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Bengtsson, Sture (2007) Frost hardiness of some New Zealand shrubs. Other thesis, SLU.

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Abstract

Frost resistances, LT50, were decided for stems and leaves of several New Zealand woody plants belonging to Olearia (Asteraceae), Coprosma (Rubiaceae) and Podocarpus (Podocarpaceae). That was part of the aims, which included trying to find species potentially winter hardy in southern coastal Sweden and study methods for frost hardiness assessment. Artificial freeze tests were conducted in Sweden in late November 2006 and mid January 2007. Plants had hardened in cool temperatures (ca 5-10C) and natural day lengths. Frost resistances were as expected found to be rather poor for New Zealand material (often between –8 and –13C) compared to European reference material like Taxus baccata and Buxus sempervirens 'Rotundifolia' (often resistant to –20C). The resistance measured in twigs of Olearia odorata, which topped all the New Zealand species with about –20C was less expected, but reasonable considering it has been growing in the rock garden of Gothenburg botanic garden for three decades. Twig tissues of subalpine Podocarpus tested showed resistances of between –16 and –20C in January, ranking them after the former. They are thought to be winter hardy in southern coastal Sweden, in the meaning they will survive there. Field observations are however needed to evaluate winter hardiness. Other findings including leaves were often of similar or poorer frost resistance compared to stems; in many species there were an increase of frost resistance from late November to mid January (Northern Hemisphere); and there was some correlation between the altitudinal distribution of the species and their frost resistances. In the method used, excised shoots were artificially frozen to a series of target temperatures, and evaluated for injury both visually and using the electrolyte leakage method. The dose response curves from electrolyte leakage data revealed that some species went from no injury to 100% injury over much larger ranges of frost temperatures than other, especially having implications for the accurate quantification of frost resistance of species having injury responses stretched out. Concluded from comparisons of frost resistances found in this study, compared with those found in similar studies, results in this study are believed to be valid and the methods used can be recommended with some modifications. A short time to reach results and good comparability between them are some of the major benefits using artificial freeze testing. Much remains to be discovered regarding frost resistance of New Zealand plants and the mechanisms behind it.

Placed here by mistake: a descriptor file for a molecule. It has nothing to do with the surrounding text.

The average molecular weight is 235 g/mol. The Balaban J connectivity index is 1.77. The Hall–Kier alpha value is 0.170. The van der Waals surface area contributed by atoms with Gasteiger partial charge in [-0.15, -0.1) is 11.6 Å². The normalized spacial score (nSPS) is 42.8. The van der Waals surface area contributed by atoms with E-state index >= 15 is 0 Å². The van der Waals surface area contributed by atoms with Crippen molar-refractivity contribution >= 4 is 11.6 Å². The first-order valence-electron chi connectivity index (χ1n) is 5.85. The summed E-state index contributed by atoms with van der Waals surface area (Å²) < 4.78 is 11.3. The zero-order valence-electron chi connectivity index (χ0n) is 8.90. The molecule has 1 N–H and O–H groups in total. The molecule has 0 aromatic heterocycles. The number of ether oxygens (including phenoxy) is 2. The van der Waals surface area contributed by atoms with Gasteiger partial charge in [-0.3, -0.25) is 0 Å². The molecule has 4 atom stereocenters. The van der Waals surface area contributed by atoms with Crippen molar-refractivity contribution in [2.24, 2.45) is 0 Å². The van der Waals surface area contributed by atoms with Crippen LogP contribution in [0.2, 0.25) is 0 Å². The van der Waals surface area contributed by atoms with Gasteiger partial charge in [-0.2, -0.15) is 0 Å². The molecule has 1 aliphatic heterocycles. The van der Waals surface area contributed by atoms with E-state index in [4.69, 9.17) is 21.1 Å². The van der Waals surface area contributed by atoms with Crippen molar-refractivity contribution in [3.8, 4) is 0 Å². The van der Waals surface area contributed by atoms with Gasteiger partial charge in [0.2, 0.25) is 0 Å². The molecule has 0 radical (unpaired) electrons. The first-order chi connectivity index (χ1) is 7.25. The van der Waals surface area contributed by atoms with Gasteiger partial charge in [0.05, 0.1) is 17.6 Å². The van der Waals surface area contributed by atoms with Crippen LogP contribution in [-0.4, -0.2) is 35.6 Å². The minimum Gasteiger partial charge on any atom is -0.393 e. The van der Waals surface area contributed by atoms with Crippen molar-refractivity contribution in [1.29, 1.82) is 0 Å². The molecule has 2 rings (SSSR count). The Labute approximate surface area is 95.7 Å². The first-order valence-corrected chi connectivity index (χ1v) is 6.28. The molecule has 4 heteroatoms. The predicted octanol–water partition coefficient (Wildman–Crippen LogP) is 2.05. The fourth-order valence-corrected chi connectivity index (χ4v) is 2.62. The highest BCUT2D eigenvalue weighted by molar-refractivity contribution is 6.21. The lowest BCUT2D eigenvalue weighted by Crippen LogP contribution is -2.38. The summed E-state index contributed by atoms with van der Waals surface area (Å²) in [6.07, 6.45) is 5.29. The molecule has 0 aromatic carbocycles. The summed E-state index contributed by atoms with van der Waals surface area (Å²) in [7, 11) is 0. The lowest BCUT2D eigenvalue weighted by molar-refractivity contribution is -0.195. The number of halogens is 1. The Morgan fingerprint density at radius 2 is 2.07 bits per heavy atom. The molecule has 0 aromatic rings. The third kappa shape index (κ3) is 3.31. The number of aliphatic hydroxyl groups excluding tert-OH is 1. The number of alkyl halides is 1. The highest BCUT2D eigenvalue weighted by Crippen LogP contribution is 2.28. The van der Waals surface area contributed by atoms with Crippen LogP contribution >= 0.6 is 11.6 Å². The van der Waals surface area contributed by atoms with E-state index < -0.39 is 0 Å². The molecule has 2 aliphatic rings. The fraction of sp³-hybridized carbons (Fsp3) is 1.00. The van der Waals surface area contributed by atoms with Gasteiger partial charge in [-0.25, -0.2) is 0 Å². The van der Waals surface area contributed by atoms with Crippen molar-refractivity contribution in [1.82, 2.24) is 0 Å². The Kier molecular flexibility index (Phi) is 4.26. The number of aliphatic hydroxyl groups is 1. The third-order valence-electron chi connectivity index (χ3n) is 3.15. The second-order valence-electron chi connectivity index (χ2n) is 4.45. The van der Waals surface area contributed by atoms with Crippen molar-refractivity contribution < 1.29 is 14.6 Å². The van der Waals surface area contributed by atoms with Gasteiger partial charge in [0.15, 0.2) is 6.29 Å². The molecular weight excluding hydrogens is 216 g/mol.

Item Type: Thesis (Other)
Keywords: frost, frost hardiness, frost resistance, freezing tolerance, freezing resistance, winter hardiness, cold hardiness, freeze test, frost injury, frost injury assessment, cold acclimation, new zealand shrubs, new zealand flora, plant stress physiology, electrolyte leakage, index of injury, LT50, visual injury assessment, olearia, coprosma, podocarpus, buxus, taxus
Subject (faculty): Faculty of Veterinary Medicine and Animal Science > Dept. of Horticulture
Divisions: SLU > Faculty of Landscape Planning, Horticulture and Agricultural Science
Depositing User: Sture Bengtsson
Date Deposited: 11 Oct 2007
Last Modified: 18 Aug 2015 09:55
URI: http://ex-epsilon.slu.se/id/eprint/1951

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